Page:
The planet Theia formed near or at the L4 or L5 Lagrange point of the Earth.
I see that the OP rules out planets that are very close to each other.
I am also not interested in co-orbiting planets, such as anything at
another planet's L4 or L5 point, or dual-planet pairs (not entirely
unlike our Pluto and Charon).
I am not sure why these are excluded. Planetary formation is planetary formation, so I am going to answer with the Theia example anyway. If two planets can form that close to each other it would seem to me to set the inner limit of how close to one another planets can possibly form. The linked wikipedia article states Charon is a big moon that was knocked off of Pluto by an ancient impact much as our own moon; not really relevant to the question of planet formation.
Theia was an ancient planet the size of Mars which collided with and merged with Earth, in the process forming the moon. I here assert that Theia formed from the protoplanetary disk at the L4 or L5 point of the ancient Earth.
Prior to merging with the Earth, Theia is thought to have orbited at L4 or L5.
Theia is thought to have orbited in the L4 or L5 configuration
presented by the Earth–Sun system, where it would tend to remain. In
that case, it would have grown, potentially to a size comparable to
Mars. Gravitational perturbations by Venus could have eventually put
it onto a collision course with the Earth.
Theia hit Earth gently. It was not swooping in from distant reaches of the solar system.
In astronomical terms, the impact would have been of moderate
velocity. Theia is thought to have struck the Earth at an oblique
angle when the Earth was nearly fully formed. Computer simulations of
this "late-impact" scenario suggest an impact angle of about 45° and
an initial impactor velocity below 4 km/s.
That makes sense if it was only at L4 before impact and eventually had its orbit perturbed by Jupiter or Venus.
Earths Titanium Twin
By contrast, Zhang et al.1 find that the Earth and the Moon are
identical in their titanium isotopic compositions within errors of
0.0004% — almost the limit of detectability. This is not the first time the giant impact hypothesis has been challenged by isotopes.
During the past decade, similarities between lunar and terrestrial
rocks have been identified for oxygen6, silicon7, chromium8 and
tungsten9 isotopes. The latter three can be brought into accordance
with the latest giant impact simulations5, if one assumes that Theia
had a composition similar to Mars — possibly the only surviving
planetary embryo from which the larger terrestrial planets accreted10.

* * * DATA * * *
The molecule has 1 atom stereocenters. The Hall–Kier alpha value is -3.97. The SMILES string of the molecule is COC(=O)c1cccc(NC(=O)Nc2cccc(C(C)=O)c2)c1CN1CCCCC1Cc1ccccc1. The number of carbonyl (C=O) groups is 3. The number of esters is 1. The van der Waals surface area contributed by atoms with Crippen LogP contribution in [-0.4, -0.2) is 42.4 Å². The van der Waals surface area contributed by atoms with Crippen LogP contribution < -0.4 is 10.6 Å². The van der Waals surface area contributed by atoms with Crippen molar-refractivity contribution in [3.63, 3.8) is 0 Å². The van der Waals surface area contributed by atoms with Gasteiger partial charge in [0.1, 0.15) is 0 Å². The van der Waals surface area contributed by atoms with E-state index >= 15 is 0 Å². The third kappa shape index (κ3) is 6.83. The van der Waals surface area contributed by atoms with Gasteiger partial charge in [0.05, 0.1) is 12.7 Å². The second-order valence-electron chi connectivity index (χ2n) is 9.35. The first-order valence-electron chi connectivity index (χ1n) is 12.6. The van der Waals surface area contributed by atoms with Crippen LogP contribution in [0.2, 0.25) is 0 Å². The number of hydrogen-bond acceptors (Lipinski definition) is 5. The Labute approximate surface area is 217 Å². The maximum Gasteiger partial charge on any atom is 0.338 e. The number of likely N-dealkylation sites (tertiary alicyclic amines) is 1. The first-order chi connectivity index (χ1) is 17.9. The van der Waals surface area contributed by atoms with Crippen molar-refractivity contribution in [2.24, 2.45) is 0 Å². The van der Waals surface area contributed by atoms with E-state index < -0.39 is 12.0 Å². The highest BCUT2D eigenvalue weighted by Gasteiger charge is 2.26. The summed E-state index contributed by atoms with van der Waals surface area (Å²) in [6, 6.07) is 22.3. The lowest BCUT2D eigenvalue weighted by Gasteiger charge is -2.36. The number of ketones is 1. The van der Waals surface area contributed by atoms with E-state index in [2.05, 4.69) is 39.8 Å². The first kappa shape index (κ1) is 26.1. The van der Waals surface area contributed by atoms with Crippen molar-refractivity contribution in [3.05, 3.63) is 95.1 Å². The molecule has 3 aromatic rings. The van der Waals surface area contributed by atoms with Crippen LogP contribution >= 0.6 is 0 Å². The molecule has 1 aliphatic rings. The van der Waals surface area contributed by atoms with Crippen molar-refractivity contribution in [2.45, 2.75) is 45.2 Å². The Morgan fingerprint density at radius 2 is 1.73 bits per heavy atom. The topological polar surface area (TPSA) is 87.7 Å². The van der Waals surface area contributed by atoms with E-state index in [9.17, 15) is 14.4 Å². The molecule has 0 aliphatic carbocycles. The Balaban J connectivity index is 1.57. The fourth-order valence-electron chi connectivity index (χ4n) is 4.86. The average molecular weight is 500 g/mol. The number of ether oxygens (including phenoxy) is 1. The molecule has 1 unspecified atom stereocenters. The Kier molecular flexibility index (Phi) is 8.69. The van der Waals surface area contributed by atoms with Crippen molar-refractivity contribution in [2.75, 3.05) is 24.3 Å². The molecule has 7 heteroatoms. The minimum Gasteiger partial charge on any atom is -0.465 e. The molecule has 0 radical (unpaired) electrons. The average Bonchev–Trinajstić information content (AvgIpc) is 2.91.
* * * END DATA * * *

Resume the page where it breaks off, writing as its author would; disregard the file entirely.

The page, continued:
However, the oxygen isotopic compositions of terrestrial and lunar
rocks are so similar that, if Theia had a Mars-like composition, it
cannot have contributed more than a few per cent of material to the
Moon-forming disk6. Zhang et al. demonstrate that titanium isotopes
are similarly constraining.
The Earth and the Moon have the same isotopic composition. Where is the contribution from Theia? It is there. The Earth, the Moon and Theia all had the same composition.
On the origin and composition of Theia
If the FeO content of the Earth and the Moon is indeed inherited from
the proto-Earth and Theia, then by implication Theia must have had an
Earth-like isotopic composition (similar to enstatite chondrites,
aubrites or other Earth-like materials like NWA 5400). This is
possible if both the Earth and Theia, but not Mars, were part of an
early inner disk uniform reservoir (IDUR; Dauphas et al., 2014), or if
the inner disk region has been isotopically homogenized in the time
between the isolation of Mars from the disk and the Giant Impact that
formed the Moon.
How close to each other can Earth-mass planets plausibly form from the
Theia formed right next to Earth from materials in the same region of the disk. The near-identical isotopic composition of the Earth and Moon precludes the possibility of Theia being some weird asteroid, or even Marslike in composition. Theia is formed of Earthlike materials. It formed closer to Earth than Mars is. I cannot see how two planets can form any closer than that.
Nothing is going to form closer than the Lagrange points because it would fall into the planet. The example of Theia and Earth forming next to each other sets the minimum distance from one another that planets can form from the protoplanetary disk.